Transactions and Isolation
Tom Kelliher, CS 318
Apr. 29, 2002
Normal form analyses due Wednesday. Toolboxes and projects due Friday.
Review for final on Friday. Course evaluation on Friday.
Access path considerations for various DB operations.
- Why transactions?
- PostgreSQL transaction features.
- Isolated transactions, serializability, lock granularity
Atomicity, durability, and distributed transactions.
- Consistency need not be maintained during a transaction.
Example: Holdings and Balance tables. For consistency, Balance should
reflect all Holdings.
- ACID properties:
- Atomicity --- All or nothing.
- Consistency --- If consistent before, consistent after.
- Isolation --- Concurrent transactions behave as is they were
- Durability --- Once committed, remembered.
BEGIN --- Begin a transaction in chained mode.
Ordinarily, each SQL statement is considered its own transaction (unchained
COMMIT --- End a transaction, applying all modifications.
ROLLBACK --- End a transaction, rolling back all
SET TRANSACTION ISOLATION LEVEL READ COMMITTED,
SET TRANSACTION ISOLATION LEVEL SERIALIZABLE --- Set isolation
level. Default is read committed. Should be set immediately following
LOCK --- Explicitly lock a table or row. Several options
available. PostgreSQL always locks at the least restrictive level.
LOCK allows the designer to override this behavior. Should be given
BEGIN. Refer to online documentation.
- Consider two transactions in a banking system.
- T1 is a deposit of $100.
Operations: R1(x), W1(x).
- T2 is a withdrawal of $50 from the same account.
Operations: R2(x), w2(x).
- Two correct serial execution schedules:
- R1(x), W1(x), R2(x), W2(x).
- R2(x), W2(x), R1(x), W1(x).
- An incorrect concurrent schedule: R1(x), R2(x), W1(x), W2(x).
Note that R2(x) and W1(x) were commuted, relative to the first serial
- Which operations are safe to commute?
- Serializable schedule --- a concurrent schedule which corresponds to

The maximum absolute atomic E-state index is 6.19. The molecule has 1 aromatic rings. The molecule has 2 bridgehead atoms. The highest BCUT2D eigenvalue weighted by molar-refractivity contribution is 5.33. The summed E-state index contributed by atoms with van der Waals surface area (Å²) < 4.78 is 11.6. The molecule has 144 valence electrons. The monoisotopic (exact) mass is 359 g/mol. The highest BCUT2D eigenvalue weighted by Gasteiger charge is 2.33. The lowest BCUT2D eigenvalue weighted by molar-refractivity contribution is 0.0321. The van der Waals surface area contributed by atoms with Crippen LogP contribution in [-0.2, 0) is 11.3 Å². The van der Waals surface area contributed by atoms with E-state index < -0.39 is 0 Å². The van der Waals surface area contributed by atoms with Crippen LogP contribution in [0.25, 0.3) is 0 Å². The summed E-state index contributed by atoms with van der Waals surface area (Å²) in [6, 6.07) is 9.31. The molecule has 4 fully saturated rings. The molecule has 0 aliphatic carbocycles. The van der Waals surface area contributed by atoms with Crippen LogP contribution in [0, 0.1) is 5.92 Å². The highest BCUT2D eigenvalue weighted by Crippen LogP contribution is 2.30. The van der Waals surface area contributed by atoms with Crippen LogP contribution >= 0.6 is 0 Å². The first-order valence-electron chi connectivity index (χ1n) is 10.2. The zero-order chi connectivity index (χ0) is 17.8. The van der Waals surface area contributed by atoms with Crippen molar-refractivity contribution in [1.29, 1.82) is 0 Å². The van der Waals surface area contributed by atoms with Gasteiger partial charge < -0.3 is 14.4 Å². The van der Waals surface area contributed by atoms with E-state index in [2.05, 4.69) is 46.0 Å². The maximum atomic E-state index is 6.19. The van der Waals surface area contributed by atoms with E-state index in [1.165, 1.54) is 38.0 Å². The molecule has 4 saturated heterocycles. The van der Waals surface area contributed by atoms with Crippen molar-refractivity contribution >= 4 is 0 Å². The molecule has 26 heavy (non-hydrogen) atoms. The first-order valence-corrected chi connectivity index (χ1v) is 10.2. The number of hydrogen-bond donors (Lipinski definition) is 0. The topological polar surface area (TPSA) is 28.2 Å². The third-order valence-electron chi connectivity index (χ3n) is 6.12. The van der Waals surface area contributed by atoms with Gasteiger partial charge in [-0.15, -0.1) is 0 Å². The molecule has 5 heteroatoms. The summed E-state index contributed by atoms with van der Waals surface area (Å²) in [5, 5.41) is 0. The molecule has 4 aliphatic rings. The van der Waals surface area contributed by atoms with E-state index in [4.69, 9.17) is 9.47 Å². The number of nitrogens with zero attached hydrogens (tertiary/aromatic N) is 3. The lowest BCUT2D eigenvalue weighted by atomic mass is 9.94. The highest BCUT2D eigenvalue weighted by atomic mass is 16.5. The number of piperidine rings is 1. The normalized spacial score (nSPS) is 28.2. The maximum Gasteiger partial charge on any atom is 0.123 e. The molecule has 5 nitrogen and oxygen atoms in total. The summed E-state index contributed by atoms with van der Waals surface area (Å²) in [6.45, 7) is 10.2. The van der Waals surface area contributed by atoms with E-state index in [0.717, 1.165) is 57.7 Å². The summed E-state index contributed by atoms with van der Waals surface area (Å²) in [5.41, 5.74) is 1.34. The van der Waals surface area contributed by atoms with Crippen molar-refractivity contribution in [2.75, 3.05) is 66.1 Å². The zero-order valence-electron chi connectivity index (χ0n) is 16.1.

some serial schedule.
Examples: R1(y), R2(x), R1(x), R2(y). R1(x), R2(y), W1(x), W2(y).
Two reads always commute. A write and another operation commute if they
reference different objects.
- Concurrency control: The part of the transaction processing system
that enforces isolation.
- Use strict two-phase locking protocol:
- Phase 1: Obtain locks.
- Phase 2: Release locks.
- Strict: all locks are held until transaction commits or rollbacks.
Nonstrict: some locks are released before others.
- Types of locks:
- Read lock: Item may be read. May be shared with other read
A read lock request will wait for the release of a write lock on the
- Write lock: Item may be read or written. Not shareable with other
A write lock request will wait for the release of a write lock or all
read locks on the same item.
- Possible problems with nonstrict protocols: dirty read, nonrepeatable
read, lost update.
Example of a dirty read: W1(x), Rel1(x), R2(x), Rollb1(x).
A nonrepeatable read: R1(x) Rel1(x), W2(x), Commit2(x), R1(x).
Banking example illustrated lost update.
- Table locks: coarse.
- Row or field locks: fine.
- Impact upon concurrency?
- DB isolation levels:
Write locks are always of long duration.
- Read uncommitted: Read without obtaining a read lock. Dirty reads
- Read committed: Short term read lock acquired. Nonrepeatable
- Repeatable read: Long term tuple read locks acquired. Phantoms
- Serializable: Long term table read locks acquired. Concurrency
- Phantoms: an anomaly of row locking.
- T1 read locks all tuples satisfying
FROM Transcript T
WHERE T.Studid = '123456';
- Subsequently, T2 inserts a new Transcript record for 123456,
before T1 finishes.
- The new record won't be seen by T1 --- it is a phantom.
- Intention locks necessary in presence of various lock
Thomas P. Kelliher
Fri Apr 26 17:56:25 EDT 2002